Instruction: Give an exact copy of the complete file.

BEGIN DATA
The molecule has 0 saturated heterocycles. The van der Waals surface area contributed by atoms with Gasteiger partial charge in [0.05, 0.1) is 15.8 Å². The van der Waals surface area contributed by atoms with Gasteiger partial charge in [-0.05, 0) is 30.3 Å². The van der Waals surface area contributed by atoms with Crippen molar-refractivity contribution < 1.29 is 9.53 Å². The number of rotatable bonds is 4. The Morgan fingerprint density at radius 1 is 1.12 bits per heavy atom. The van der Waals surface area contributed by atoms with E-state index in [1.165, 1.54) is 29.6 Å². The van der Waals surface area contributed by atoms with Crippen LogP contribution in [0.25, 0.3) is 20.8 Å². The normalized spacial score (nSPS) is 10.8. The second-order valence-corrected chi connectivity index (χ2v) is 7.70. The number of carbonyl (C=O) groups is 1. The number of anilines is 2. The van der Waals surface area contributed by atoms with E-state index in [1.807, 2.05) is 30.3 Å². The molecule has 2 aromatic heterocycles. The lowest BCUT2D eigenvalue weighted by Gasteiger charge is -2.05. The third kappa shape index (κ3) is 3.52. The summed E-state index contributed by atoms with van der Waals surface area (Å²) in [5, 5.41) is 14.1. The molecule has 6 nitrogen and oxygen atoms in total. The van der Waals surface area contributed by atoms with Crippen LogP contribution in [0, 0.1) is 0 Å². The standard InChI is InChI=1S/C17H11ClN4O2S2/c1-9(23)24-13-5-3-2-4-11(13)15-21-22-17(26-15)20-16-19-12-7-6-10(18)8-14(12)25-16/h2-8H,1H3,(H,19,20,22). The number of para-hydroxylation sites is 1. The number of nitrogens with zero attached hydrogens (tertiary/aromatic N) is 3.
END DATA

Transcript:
The molecule has 0 saturated heterocycles. The van der Waals surface area contributed by atoms with Gasteiger partial charge in [0.05, 0.1) is 15.8 Å². The van der Waals surface area contributed by atoms with Gasteiger partial charge in [-0.05, 0) is 30.3 Å². The van der Waals surface area contributed by atoms with Crippen molar-refractivity contribution < 1.29 is 9.53 Å². The number of rotatable bonds is 4. The Morgan fingerprint density at radius 1 is 1.12 bits per heavy atom. The van der Waals surface area contributed by atoms with E-state index in [1.165, 1.54) is 29.6 Å². The van der Waals surface area contributed by atoms with Crippen LogP contribution in [0.25, 0.3) is 20.8 Å². The normalized spacial score (nSPS) is 10.8. The second-order valence-corrected chi connectivity index (χ2v) is 7.70. The number of carbonyl (C=O) groups is 1. The number of anilines is 2. The van der Waals surface area contributed by atoms with E-state index in [1.807, 2.05) is 30.3 Å². The molecule has 2 aromatic heterocycles. The lowest BCUT2D eigenvalue weighted by Gasteiger charge is -2.05. The third kappa shape index (κ3) is 3.52. The summed E-state index contributed by atoms with van der Waals surface area (Å²) in [5, 5.41) is 14.1. The molecule has 6 nitrogen and oxygen atoms in total. The van der Waals surface area contributed by atoms with Crippen LogP contribution in [0, 0.1) is 0 Å². The standard InChI is InChI=1S/C17H11ClN4O2S2/c1-9(23)24-13-5-3-2-4-11(13)15-21-22-17(26-15)20-16-19-12-7-6-10(18)8-14(12)25-16/h2-8H,1H3,(H,19,20,22). The number of para-hydroxylation sites is 1. The number of nitrogens with zero attached hydrogens (tertiary/aromatic N) is 3.